Are you ready for the Low Touch Economy?
The Innovation team at Instinctif harness the best of the future to deliver market-leading ideas in the present. The team’s specialism spans digital strategy and marketing, data & analytics, and strategic brand. This fortnightly update shares top tips to help you foster creative and challenge the status quo and summarises the news that matters.
This week we dive into the latest report from fellow strategy and business design firm, the Board of Innovation, which explores how companies can recover and grow as we move into the next phases of the crisis.
We loved the report and wanted to share five key take-outs from it:
1. The Low Touch Economy will define our lives for a minimum of 1-2 years
This means minimal physical contact between colleagues and consumers; no large gatherings; and restrictions for vulnerable groups.It also means businesses have to be poised to navigate multiple economic aftershocks – and be ready to embrace innovations in an environment that’s open to newness.A ‘U-curve’ recovery is predicted. Society can’t shut down entirely – the report notes the need for food supplies and healthcare – so elimination is slowed. The surveillance and tracking tools introduced in some Asian regions are less accepted in Europe and the Americas, which will mean these areas take longer to bounce back.
2. The economic impact of the crisis differs wildly for businesses
Things will start to feel normal(ish) and operate like before – with some differences. We can look to the (spectator-free) resuming of sports leagues games in South Korea, on 5 May as an example of tentative steps towards normality.
Temperature checks to enter buildings and face masks will be ubiquitous. But for some industries, recovery will be a lot slower. Travel bans and restrictions on large gatherings will impact the tourism and event industries for years.
Lots of companies have seen huge hits to their revenue – but the report finds 15% have seen a positive impact. Three areas cited as those best-placed to see big wins are those with platforms to connect digitally (e.g. TikTok), e-commerce platforms (e.g. Shopify) and safe-at-home workout brands (e.g. Peleton)
And now’s the time to stake your position on how you want to move forward – like Twitter announcing that all employees can now work from home, forever.
3. There are two main roadblocks for companies
Brands should identify which it is – and its cause – to work out the best way to respond:
A. Broken relationships with customers
Broken relationship cause:Point-of-sale is inaccessible
Solution: Pursue virtual options (e.g. e-platforms, chatbots, video and audio experiences)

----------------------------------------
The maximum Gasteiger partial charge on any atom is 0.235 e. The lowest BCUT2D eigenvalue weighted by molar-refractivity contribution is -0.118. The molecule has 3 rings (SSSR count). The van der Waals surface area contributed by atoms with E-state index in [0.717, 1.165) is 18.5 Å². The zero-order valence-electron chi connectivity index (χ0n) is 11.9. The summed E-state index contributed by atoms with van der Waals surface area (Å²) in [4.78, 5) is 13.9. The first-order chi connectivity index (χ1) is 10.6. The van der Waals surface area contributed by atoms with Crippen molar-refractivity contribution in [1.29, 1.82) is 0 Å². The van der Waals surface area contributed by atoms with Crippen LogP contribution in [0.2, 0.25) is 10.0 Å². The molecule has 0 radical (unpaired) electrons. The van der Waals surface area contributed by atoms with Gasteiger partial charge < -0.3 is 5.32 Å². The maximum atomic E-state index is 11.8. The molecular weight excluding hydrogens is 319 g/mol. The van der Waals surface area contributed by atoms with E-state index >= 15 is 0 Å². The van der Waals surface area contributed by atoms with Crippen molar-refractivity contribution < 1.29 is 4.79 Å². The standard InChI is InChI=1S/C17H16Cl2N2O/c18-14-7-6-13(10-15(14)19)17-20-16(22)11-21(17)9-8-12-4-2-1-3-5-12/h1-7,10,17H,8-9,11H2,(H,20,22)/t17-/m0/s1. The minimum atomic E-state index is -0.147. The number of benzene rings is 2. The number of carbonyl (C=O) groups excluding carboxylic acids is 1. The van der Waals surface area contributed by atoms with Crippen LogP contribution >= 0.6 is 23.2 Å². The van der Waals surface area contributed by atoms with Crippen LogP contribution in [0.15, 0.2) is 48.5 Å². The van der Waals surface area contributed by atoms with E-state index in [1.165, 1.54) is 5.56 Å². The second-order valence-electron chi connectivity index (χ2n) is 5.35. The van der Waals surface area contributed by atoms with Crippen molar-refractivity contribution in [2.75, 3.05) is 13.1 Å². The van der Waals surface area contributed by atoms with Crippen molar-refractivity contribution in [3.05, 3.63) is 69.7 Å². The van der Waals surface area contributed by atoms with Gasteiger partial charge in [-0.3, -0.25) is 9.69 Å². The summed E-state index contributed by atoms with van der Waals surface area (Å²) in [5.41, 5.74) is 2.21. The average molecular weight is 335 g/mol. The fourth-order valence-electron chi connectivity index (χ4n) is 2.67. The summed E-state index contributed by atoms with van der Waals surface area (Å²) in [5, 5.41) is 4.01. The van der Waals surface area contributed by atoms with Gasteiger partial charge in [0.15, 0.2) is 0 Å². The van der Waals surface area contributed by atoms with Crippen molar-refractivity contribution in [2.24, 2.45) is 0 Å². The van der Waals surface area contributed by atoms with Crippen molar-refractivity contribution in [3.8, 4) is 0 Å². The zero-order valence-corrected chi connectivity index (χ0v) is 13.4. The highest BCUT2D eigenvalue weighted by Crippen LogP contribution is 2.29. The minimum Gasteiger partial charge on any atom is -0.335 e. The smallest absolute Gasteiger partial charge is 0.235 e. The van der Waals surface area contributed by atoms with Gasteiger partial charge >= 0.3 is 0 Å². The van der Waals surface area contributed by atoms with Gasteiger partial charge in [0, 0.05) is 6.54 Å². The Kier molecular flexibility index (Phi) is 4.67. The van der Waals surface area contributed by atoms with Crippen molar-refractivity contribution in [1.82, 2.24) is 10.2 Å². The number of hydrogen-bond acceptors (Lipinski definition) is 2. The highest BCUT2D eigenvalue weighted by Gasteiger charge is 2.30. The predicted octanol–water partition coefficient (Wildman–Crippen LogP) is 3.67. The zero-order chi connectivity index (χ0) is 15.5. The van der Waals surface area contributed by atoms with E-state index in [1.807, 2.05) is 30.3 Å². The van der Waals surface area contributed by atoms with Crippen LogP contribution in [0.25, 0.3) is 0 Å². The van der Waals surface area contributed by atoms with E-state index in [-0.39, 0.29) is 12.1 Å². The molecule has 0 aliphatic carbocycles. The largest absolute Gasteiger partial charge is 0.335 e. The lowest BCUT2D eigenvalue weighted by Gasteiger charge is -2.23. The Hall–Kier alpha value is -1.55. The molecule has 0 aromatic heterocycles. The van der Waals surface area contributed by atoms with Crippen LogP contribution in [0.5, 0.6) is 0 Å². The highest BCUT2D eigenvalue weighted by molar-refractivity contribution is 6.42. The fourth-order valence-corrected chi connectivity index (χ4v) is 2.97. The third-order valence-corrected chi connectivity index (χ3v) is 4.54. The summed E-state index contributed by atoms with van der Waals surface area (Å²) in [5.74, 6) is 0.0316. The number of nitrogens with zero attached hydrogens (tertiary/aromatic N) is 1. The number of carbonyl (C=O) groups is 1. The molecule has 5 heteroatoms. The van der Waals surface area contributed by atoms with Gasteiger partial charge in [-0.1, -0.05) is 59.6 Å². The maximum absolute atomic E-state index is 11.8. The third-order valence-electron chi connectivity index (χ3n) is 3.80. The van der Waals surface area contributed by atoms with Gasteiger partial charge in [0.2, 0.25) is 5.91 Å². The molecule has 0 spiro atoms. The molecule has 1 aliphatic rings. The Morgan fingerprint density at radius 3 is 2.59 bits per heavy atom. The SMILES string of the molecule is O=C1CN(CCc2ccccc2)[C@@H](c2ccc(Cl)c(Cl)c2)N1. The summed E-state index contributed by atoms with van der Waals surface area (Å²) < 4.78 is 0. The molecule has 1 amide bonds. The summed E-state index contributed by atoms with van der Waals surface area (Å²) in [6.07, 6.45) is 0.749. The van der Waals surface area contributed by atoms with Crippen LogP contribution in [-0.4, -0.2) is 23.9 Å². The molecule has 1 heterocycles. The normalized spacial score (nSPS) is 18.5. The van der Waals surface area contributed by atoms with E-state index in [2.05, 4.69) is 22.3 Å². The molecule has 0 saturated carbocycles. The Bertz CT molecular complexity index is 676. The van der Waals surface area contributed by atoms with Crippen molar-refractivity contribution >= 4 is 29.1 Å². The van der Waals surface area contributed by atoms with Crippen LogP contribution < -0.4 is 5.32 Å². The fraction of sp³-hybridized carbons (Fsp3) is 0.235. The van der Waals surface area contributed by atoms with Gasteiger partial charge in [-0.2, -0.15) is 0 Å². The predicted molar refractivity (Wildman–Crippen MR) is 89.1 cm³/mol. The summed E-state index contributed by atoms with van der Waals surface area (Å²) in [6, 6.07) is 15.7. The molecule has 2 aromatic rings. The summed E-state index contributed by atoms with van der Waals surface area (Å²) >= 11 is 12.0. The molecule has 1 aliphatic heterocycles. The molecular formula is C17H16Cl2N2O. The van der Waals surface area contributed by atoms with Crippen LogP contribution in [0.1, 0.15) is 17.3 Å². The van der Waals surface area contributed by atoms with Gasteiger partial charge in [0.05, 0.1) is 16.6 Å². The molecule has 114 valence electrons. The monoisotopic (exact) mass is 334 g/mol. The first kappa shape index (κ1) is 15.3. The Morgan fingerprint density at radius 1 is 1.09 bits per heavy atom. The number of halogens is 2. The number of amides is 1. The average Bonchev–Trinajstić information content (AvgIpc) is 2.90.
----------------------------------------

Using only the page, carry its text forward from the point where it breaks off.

Broken relationship cause: Physical interaction restrictions
Solution: Switch to private, appointment-based or drive-through service models
B. Instant drop in demand
Drop in demand cause: Product safety concerns
Solutions: Implement additional screens & protective gear; use dashboards to track the health status of everyone involved in the production/delivery of a product; redesign products to use antiviral/easy clean materials
4. New trends indicate where business opportunities may emerge
- Contactless payment
- According to Mastercard, on 30 April, contactless payments are up 40% since the outbreak, as fewer people wish to handle cash
- Healthy living
- Lots of people have adopted ‘cleaner’ lifestyles – the report found that during the crisis almost 45% of US citizens have started cooking at home using healthy ingredients. Use of yoga, meditation and mindfulness apps has increased
- As public transport has dropped in popularity, bike sales have seen a surge. E-bike brand VanMoof saw a global increase in sales of 48% while in Britain purchases rose by 184% between Feb and April
- Closing thought
We’ll leave you with these words from the Board of Innovation:
A forced reset of our society is the perfect opportunity to explore new areas for growth! Shifts in behavior, new regulation, accelerated adoption of tech – it’s the moment innovators have been waiting for.
Want to work out how well-prepared your business or clients are? Check out the report’s tool to help businesses rate their readiness for the Low Touch Economy, giving them a score out of 45.
There’s also a checklist with actionable ways organisations can redesign, from revamping travel policies to overhauling manufacturing policies
Today is the first day of Pride Month and it will be a different experience for millions of people who usually celebrate the occasion together in person. Many events have been postponed, cancelled, or put on pause until restrictions lift around the globe.
But that’s not calling an end to proceedings – a whole host of digital Pride events taking place throughout the summer can be explored here.
As people cannot be physically together, we wanted to celebrate by sharing ‘Queering the Map’; a community-generated mapping platform designed to archive the experiences of the LGBT+ community. There are no guidelines on how you can post (although it is moderated), so this leaves you with a wide variety to explore.
This week’s tip comes from Senior Account Manager, Hazel Edwards.
Over these remote-working days, workplace culture still shapes our sense of belonging and community and can be an anchor in uncertain, even lonely, times. Company values seem more important to us than ever, as we remember those who step up in a crisis, and want to be part of the positive movement.
The good news is companies are finding ever more creative ways to breathe life into their values and foster their sense of community from a distance. This week, I’ve been finding inspiration in Deliveroo, who has co-created its own Spotify playlist to showcase its brand personality, using music to communicate it to colleagues – and potential new talent.